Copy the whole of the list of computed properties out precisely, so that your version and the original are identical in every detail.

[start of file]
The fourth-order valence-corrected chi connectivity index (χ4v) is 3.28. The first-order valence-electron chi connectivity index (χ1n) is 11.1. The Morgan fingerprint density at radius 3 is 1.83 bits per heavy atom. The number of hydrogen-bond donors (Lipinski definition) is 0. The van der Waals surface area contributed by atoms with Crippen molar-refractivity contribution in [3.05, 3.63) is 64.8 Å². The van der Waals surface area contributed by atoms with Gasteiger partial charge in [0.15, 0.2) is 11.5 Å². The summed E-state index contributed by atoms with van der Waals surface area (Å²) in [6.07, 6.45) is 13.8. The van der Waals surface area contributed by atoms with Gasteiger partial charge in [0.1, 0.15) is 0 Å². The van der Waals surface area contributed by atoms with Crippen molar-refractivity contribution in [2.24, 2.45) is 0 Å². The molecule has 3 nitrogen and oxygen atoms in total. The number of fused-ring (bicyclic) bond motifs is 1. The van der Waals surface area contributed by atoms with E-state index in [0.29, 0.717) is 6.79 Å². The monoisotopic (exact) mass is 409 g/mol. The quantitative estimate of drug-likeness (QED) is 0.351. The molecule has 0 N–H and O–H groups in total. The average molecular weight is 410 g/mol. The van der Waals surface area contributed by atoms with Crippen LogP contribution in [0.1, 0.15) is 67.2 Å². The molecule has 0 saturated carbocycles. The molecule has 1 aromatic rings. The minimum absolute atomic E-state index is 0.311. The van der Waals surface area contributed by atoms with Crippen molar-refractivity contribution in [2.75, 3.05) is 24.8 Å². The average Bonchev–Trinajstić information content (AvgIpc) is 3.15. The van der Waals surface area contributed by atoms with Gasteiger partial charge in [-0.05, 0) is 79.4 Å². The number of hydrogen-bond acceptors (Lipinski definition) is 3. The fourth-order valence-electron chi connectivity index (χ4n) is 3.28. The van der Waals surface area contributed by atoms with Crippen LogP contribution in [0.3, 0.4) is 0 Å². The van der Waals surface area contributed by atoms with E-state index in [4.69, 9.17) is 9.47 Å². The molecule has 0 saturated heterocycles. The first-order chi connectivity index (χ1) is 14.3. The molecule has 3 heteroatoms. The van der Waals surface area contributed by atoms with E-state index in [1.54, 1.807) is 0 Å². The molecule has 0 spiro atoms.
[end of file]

The fourth-order valence-corrected chi connectivity index (χ4v) is 3.28. The first-order valence-electron chi connectivity index (χ1n) is 11.1. The Morgan fingerprint density at radius 3 is 1.83 bits per heavy atom. The number of hydrogen-bond donors (Lipinski definition) is 0. The van der Waals surface area contributed by atoms with Crippen molar-refractivity contribution in [3.05, 3.63) is 64.8 Å². The van der Waals surface area contributed by atoms with Gasteiger partial charge in [0.15, 0.2) is 11.5 Å². The summed E-state index contributed by atoms with van der Waals surface area (Å²) in [6.07, 6.45) is 13.8. The van der Waals surface area contributed by atoms with Gasteiger partial charge in [0.1, 0.15) is 0 Å². The van der Waals surface area contributed by atoms with Crippen molar-refractivity contribution in [2.24, 2.45) is 0 Å². The molecule has 3 nitrogen and oxygen atoms in total. The number of fused-ring (bicyclic) bond motifs is 1. The van der Waals surface area contributed by atoms with E-state index in [0.29, 0.717) is 6.79 Å². The monoisotopic (exact) mass is 409 g/mol. The quantitative estimate of drug-likeness (QED) is 0.351. The molecule has 0 N–H and O–H groups in total. The average molecular weight is 410 g/mol. The van der Waals surface area contributed by atoms with Crippen LogP contribution in [0.1, 0.15) is 67.2 Å². The molecule has 0 saturated carbocycles. The molecule has 1 aromatic rings. The minimum absolute atomic E-state index is 0.311. The van der Waals surface area contributed by atoms with Crippen molar-refractivity contribution in [2.75, 3.05) is 24.8 Å². The average Bonchev–Trinajstić information content (AvgIpc) is 3.15. The van der Waals surface area contributed by atoms with Gasteiger partial charge in [-0.05, 0) is 79.4 Å². The number of hydrogen-bond acceptors (Lipinski definition) is 3. The fourth-order valence-electron chi connectivity index (χ4n) is 3.28. The van der Waals surface area contributed by atoms with Crippen LogP contribution in [0.3, 0.4) is 0 Å². The van der Waals surface area contributed by atoms with E-state index in [4.69, 9.17) is 9.47 Å². The molecule has 0 saturated heterocycles. The first-order chi connectivity index (χ1) is 14.3. The molecule has 3 heteroatoms. The van der Waals surface area contributed by atoms with E-state index in [1.54, 1.807) is 0 Å². The molecule has 0 spiro atoms.